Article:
5 July 2022

Origin fined $17 million, admits breaching hardship obligations 100,000 times

| Claire Fenwicke
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Clare Savage

AER chair Clare Savage: Origin Energy was fined $17 million for breaches regarding customers experiencing hardship and financial difficulties. Photo: AER.

Energy providers have been put on notice after Origin Energy was ordered to pay $17 million for failing to protect more than 90,000 customers experiencing hardship and payment difficulties.

The fine imposed by the Federal Court was the largest total penalty ever imposed for breaches of the National Energy Retail Law and Rules.

Proceedings were brought by the Australian Energy Regulator (AER) and Origin admitted that its automated processes for customers experiencing hardship and payment difficulties breached its hardship obligations more than 100,000 times.

The breaches took place over a period of nearly four years, between January 2018 and October 2021, across the ACT, NSW, Queensland and South Australia.

Canberra financial counselling company Care welcomed the substantial penalty.

“Many of our clients experience energy stress, with the number likely to grow with recent cost of living spikes,” Care CEO Carmel Franklin said.

“Energy stress is often a part of broader financial hardship combined with multiple other life stressors.

“This decision puts energy retailers on notice and sends an important signal that they need to do better when dealing with customers experiencing hardship.”

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Origin admitted its automated processes breached its own policies and the retail rules by:

  • Unilaterally establishing new customer payment plans if the customer’s previous payment plan had been cancelled for non-payment while failing to consider a customer’s capacity to pay
  • Increasing a customer’s payment amounts following a review of the customer’s usage while failing to consider the customer’s capacity to pay, and
  • Cancelling customer payment plans where it was unable to discuss with the customer a review of their payment plan, including in circumstances where customers were continuing to make their payments under the existing plans.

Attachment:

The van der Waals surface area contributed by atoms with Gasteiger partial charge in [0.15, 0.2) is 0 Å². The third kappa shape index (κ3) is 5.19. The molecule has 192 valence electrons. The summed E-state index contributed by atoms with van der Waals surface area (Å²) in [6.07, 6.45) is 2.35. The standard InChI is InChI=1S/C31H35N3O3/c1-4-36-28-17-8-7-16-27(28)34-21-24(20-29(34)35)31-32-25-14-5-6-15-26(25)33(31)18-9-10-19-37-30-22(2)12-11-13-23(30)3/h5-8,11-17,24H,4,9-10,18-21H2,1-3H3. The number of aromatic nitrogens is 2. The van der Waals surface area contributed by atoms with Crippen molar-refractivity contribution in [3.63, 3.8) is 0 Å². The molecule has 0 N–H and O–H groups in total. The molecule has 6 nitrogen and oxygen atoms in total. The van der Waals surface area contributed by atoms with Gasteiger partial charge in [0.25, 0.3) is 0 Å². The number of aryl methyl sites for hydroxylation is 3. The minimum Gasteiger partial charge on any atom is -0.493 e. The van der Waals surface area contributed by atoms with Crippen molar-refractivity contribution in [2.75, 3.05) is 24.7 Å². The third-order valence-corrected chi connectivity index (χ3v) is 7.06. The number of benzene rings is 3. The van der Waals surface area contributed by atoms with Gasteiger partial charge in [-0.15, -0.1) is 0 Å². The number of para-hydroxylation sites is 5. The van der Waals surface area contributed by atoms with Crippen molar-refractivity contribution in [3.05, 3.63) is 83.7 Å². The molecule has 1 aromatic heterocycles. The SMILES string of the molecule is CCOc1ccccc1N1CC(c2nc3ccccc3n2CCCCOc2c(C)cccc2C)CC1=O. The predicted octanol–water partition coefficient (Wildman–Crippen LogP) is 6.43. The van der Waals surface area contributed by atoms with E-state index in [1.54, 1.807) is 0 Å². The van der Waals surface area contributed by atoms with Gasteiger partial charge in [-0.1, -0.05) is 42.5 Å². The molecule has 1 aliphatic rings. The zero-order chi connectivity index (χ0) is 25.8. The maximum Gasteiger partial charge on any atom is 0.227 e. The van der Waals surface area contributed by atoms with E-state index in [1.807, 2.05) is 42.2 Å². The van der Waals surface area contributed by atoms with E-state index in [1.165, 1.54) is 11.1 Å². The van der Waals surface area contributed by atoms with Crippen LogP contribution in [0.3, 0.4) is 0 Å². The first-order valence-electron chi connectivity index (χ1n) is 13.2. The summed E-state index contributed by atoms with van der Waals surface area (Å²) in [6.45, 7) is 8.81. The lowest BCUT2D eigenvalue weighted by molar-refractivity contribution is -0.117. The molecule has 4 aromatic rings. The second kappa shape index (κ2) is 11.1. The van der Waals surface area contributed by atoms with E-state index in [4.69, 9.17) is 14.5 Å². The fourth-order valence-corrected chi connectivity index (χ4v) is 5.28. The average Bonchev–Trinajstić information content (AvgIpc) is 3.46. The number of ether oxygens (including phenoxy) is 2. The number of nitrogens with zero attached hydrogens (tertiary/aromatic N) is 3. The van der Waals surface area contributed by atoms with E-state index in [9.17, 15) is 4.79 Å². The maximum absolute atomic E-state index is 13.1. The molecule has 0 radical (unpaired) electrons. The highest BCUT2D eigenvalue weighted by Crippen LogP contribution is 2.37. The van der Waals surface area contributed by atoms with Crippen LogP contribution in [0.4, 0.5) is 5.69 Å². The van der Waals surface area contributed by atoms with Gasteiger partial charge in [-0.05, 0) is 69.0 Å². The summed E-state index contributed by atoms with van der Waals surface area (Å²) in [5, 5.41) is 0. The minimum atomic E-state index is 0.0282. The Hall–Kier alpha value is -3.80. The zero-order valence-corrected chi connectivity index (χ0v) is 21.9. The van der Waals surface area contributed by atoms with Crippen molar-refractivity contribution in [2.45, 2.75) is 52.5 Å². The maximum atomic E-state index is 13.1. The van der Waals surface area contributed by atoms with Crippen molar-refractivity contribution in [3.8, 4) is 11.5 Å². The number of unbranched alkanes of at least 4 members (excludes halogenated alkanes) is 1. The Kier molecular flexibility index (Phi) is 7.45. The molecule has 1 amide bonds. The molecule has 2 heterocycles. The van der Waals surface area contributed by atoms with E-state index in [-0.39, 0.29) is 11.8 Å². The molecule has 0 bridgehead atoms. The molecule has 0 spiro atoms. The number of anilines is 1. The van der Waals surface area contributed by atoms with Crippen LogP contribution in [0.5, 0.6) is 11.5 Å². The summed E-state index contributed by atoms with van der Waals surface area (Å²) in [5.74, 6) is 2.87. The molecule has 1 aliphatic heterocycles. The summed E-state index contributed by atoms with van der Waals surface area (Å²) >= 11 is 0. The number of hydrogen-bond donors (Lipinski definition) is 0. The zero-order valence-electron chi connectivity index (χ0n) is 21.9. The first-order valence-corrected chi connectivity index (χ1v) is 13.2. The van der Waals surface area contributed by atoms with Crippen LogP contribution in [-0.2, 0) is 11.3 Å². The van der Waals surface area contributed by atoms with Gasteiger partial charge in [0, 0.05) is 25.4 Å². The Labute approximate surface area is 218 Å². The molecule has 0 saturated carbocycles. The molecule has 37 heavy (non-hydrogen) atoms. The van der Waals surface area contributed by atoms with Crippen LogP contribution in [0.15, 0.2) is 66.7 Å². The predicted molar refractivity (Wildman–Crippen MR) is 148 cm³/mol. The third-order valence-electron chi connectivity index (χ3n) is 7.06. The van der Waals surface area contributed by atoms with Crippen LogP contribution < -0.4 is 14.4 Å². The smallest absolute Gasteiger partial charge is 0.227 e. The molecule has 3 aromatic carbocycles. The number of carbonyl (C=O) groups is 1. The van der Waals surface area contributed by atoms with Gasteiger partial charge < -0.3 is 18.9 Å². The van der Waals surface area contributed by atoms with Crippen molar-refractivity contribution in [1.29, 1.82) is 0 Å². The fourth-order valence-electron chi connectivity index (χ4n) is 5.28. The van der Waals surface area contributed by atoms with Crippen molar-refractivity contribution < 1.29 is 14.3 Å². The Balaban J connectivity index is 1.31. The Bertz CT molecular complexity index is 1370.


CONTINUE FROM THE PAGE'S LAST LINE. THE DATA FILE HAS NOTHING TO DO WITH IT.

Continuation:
Ms Franklin said seeking hardship relief could be “extremely challenging” and those who needed it both should be treated with dignity and provided with support.

“All too often we see clients who are compromising their health and wellbeing because they cannot afford to pay for heating in winter or cooling in summer,” she said.

“These include older people, single parents, Aboriginal and Torres Strait Islander communities, recently arrived refugees and all those living below the poverty line.

“Automated processes that have led to people in vulnerable circumstances being disconnected from an essential service is completely unacceptable.”

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AER chair Clare Savage also said this decision made it clear that automation could be a “dangerous substitute” for human interaction when it came to people experiencing financial hardship who were on payment plans, as each had “unique circumstances and experiences” which could change over time.

“Applying automated inflexible processes across thousands of customers without considering whether they can actually meet the payments shows a complete disregard of the hardship obligations in the national energy laws, which are designed to protect customers in vulnerable situations,” she said.

“When a retailer automates aspects of its hardship program, it needs to ensure it continues to offer individualised and tailored solutions to customers and has regard to a customer’s circumstances as the rules require.

“For many customers, being unable to afford a necessity like electricity is distressing enough. If a customer is not afforded the protections under the laws and rules, it may push them closer to debt collection and disconnection, causing even greater distress.”

In addition to the $17 million fine, Origin was ordered to pay $200,000 in legal costs and establish a compliance and training program to improve the way it dealt with hardship customers and those experiencing financial difficulties.

Origin’s conduct was first brought to the attention of the AER by the South Australian and NSW Energy Ombudsman schemes, which had received many individual complaints.

If you are unable to negotiate an affordable payment arrangement with your energy retailer, you can contact a financial counsellor for assistance through the National Debt Helpline on 1800 007 007. You can also contact your energy provider to check whether you are on the best plan.

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